A few hours ago I finished re-reading - perhaps for the fourth or fifth time since I first stumbled upon it in 1970 - Robert A. Heinlein's cult classic of reasonably epic proportions, Stranger in a Strange Land. [Click on the link for a synopsis and if you're keen to read the book, I suggest you look for the uncensored 1991 edition.]
As often happens with vast intelligences that have played a significant role in my mental upbringing, I just discovered that July 7th happens to be Heinlein's birthday. If he hadn't died in his sleep on 8 May 1988, Robert Anson Heinlein would be celebrating his 103rd birthday today.
I don't really know where to begin when it comes to defining the ways I have been influenced and inspired by a consummate storyteller like Heinlein. I'm tempted to describe him as a speculative anthropologist; an ardent observer of humanity who couldn't resist imagining all the different ways being human could be a much more joyous and fulfilling condition - shorn of all the idiocy and hypocrisy implied by the words "polite society."
Among Heinlein's various prescriptions, as dispensed through his prolific output of long and short works - loosely categorized as "science fiction and fantasy" - his obvious delight in satirizing organized religions was matched only by another scintillating intelligence named Samuel Langhorne Clemens, better known as Mark Twain.
In honor of a great soul, a free spirit and a boundless imagination that has impacted on at least three generations of readers, here's a selection of wry quotes from Robert Heinlein collected from various novels (Stranger in a Strange Land, Time Enough For Love, and The Moon is a Harsh Mistress) by a fellow admirer...
One man's theology is another man's belly laugh.
History does not record anywhere a religion that has any rational basis. Religion is a crutch for people not strong enough to stand up to the unknown without help.
The human race divides politically into those who want people to be controlled and those who have no such desire.
One man’s 'magic' is another man’s engineering. 'Supernatural' is a null word.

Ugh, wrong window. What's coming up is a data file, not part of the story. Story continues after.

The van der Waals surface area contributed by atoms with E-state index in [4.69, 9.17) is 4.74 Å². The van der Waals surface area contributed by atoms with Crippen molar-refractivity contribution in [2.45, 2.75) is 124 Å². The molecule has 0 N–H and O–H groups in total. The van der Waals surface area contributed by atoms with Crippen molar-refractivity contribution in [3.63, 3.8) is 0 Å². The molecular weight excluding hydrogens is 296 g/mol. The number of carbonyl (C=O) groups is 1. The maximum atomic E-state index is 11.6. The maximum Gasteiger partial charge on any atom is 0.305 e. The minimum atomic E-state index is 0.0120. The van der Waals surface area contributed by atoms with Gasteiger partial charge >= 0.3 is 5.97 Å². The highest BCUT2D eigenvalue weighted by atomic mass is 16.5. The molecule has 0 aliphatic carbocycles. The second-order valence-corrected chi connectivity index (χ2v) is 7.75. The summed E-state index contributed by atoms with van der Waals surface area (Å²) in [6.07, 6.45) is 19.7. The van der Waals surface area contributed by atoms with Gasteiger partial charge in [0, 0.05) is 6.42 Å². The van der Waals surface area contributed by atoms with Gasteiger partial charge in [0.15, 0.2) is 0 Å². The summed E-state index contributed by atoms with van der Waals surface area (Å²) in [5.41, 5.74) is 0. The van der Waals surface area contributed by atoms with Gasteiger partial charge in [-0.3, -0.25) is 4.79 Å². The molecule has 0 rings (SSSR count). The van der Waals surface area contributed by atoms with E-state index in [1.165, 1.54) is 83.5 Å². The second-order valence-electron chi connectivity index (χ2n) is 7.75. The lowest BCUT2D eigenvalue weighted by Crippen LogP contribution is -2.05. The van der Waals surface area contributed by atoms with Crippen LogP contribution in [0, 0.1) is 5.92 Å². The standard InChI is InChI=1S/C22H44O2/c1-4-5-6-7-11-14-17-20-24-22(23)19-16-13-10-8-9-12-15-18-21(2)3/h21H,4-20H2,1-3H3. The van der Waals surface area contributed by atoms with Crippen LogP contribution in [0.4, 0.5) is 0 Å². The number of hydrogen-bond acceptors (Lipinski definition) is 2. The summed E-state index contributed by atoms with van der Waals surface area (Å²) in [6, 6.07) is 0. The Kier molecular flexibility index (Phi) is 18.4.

Men rarely (if ever) manage to dream up a god superior to themselves. Most gods have the manners and morals of a spoiled child.
I’ve never understood how God could expect His creatures to pick the one true religion by faith - it strikes me as a sloppy way to run a universe.
Sin lies only in hurting others unnecessarily. All other “sins” are invented nonsense.
A monarch’s neck should always have a noose around it. It keeps him upright.
Taxes are not levied for the benefit of the taxed.
There is no worse tyranny than to force a man to pay for what he does not want
It is a truism that almost any sect, cult, or religion will legislate its creed into law if it acquires the political power to do so, and will follow it by suppressing opposition, subverting all education to seize early the minds of the young, and by killing, locking up, or driving underground all heretics.
The supreme irony of life is that no one gets out of it alive.
Being intelligent is not a felony. But most societies evaluate it as at least a misdemeanor.
Learning isn’t a means to an end; it’s an end in and of itself.
Specialization is for insects.
Courage is the complement of fear. A man who is fearless cannot be courageous. (He is also a fool.)
“Love” is the condition in which the happiness of another person is essential to your own.
The most preposterous notion that H. sapiens has ever dreamed up is that the Lord God of Creation, Shaper and Ruler of all the Universes, wants the saccharine adoration of His creatures, can be swayed by their prayers, and becomes petulant if He does not receive this flattery. Yet this absurd fantasy, without a shred of evidence to bolster it, pays all the expenses of the oldest, largest, and least productive industry in all history.
Does history record any case in which the majority was right?
[First posted 7 July 2010]